Writing to local newspapers is a tactic that can, as this story demonstrates, be very effective. People of that era tended not to move around nearly as much as we might do today and so if they are still alive there is a good chance of their being in the same area six or seven decades later, if not in the same house. Articles also being published online these days greatly strengthens the chances of finding the right person by bringing them within the reach of a simple Google search. All it takes is one curious relative to look for something as straightforward as a name. Patience – and a good deal of luck – can certainly pay off in this research caper.

Paul Kurn set out on his journey with similar intentions to my own. Finding descendants of the crew, he said, gives him “…a chance to maybe tell them of what happened to their relative and […] to shed light on something that they may have wondered about for 60 years without any idea what happened in those final moments and where it happened… The story has grown beyond anything I could have imagined”.

Telling the crews’ stories, and remembering. That’s why we do it.

© 2012 Adam Purcell

 

Leo

There are fifteen Commonwealth War Graves in the cemetery belonging to the small village of Hellendoorn, in the east of The Netherlands. My family and I lived in Nijverdal – the next town along – throughout the year 1995 and when we discovered that there was one Australian among the graves we decided to see what we could discover about him.

Flight Lieutenant Leo McAuliffe was a fighter pilot attached to No. 222 Squadron, RAF. He was killed on 17 March 1945, a matter of weeks before that part of the Netherlands was liberated. He was 24 years old and came from Bexley, NSW. While still overseas, we wrote to the Commonwealth War Graves Commission to see what they could tell us about Leo. He had been killed in a ‘flying battle’, they said, and another letter to the Air Force after we returned to Australia in 1996 revealed he crashed while leading a section of two aircraft on a patrol and weather reconnaissance mission over enemy occupied territory.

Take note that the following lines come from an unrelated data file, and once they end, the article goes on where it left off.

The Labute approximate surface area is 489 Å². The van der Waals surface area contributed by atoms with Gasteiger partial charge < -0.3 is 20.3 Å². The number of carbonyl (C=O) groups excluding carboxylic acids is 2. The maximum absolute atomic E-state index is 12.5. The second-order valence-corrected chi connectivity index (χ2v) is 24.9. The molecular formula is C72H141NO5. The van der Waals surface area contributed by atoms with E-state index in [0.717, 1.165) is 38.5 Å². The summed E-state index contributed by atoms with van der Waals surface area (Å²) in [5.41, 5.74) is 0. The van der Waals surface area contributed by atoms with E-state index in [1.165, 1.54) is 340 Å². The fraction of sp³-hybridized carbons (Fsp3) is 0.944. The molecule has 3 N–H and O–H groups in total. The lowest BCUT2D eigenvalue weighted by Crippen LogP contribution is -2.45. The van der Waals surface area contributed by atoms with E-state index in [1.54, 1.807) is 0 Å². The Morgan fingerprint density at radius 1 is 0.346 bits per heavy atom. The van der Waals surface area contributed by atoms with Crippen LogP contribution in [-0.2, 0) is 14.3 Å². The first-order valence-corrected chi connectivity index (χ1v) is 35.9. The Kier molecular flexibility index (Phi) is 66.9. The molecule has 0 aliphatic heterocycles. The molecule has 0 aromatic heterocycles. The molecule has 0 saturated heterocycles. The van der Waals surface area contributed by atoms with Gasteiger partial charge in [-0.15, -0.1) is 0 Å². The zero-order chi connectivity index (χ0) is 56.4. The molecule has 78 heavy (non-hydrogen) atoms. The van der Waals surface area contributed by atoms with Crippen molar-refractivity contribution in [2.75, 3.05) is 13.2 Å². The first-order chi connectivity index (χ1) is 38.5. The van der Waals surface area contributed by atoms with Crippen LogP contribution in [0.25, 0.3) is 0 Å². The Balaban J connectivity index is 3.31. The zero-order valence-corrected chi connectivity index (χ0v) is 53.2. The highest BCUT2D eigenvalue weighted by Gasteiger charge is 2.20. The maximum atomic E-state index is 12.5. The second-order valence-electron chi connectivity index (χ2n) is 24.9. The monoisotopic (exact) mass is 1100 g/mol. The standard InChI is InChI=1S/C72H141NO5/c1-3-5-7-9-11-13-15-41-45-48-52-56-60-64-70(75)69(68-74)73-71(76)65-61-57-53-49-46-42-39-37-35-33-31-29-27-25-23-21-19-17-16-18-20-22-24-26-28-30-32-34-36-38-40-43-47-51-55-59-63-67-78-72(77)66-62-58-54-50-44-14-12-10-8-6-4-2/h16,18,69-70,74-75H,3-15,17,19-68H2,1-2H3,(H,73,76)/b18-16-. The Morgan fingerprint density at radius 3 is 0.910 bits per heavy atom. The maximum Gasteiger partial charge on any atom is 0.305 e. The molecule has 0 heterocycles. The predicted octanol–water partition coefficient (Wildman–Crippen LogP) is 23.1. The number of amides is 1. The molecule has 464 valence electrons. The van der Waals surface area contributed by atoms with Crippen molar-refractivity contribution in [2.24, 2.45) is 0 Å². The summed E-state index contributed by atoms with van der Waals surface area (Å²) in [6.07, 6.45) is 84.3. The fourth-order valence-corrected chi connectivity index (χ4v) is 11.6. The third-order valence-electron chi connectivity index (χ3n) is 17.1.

Late last year I decided to obtain copies of Leo’s service record and A705 files from the National Archives of Australia. This was not intended to be as in-depth a study as I am doing on my great uncle Jack and his Lancaster crew. It was just a side-line interest, more for general interest of our family than anything overly complicated. I had vague plans of reading through the files and writing a short ‘interpretation’ of them so I could then bind the whole lot up and give it to Dad for Christmas. Unfortunately the National Archives are experiencing ‘high demand’ for copies at the moment, and the month turnaround that I was expecting turned into two – too late for Christmas. Dad got a packet of liquorice instead.

But I now have the files, and have spent the last couple of weeks reading through them and beginning to write my little story. And guess what? It’s turned out into something far bigger than I was intending it to. I’m not under the deadline of ‘Christmas’, so I have time to delve into the story a little deeper, following leads that I would have otherwise left alone. So questions raised in the NAA files have led to posts on the RAFCommands forum, which in turn led to the discovery that Leo served in Northern France following the invasion… meaning that my friend Joss le Clercq is also interested in Leo’s story and has been in touch.

The account of Leo’s final flight, from his wingman, suggests to me that he simply became disoriented and lost control in thick cloud – more accident than ‘flying battle’. And the story of how a young Dutch woman witnessed the crash and recovered a dog tag but was later killed in an air attack on Nijverdal caused me to contact a friend who volunteers at the small World War II museum that is now in that town. This, in turn, resulted in numerous emails from her contacts at the museum, and much information about the crash and the attack on Nijverdal.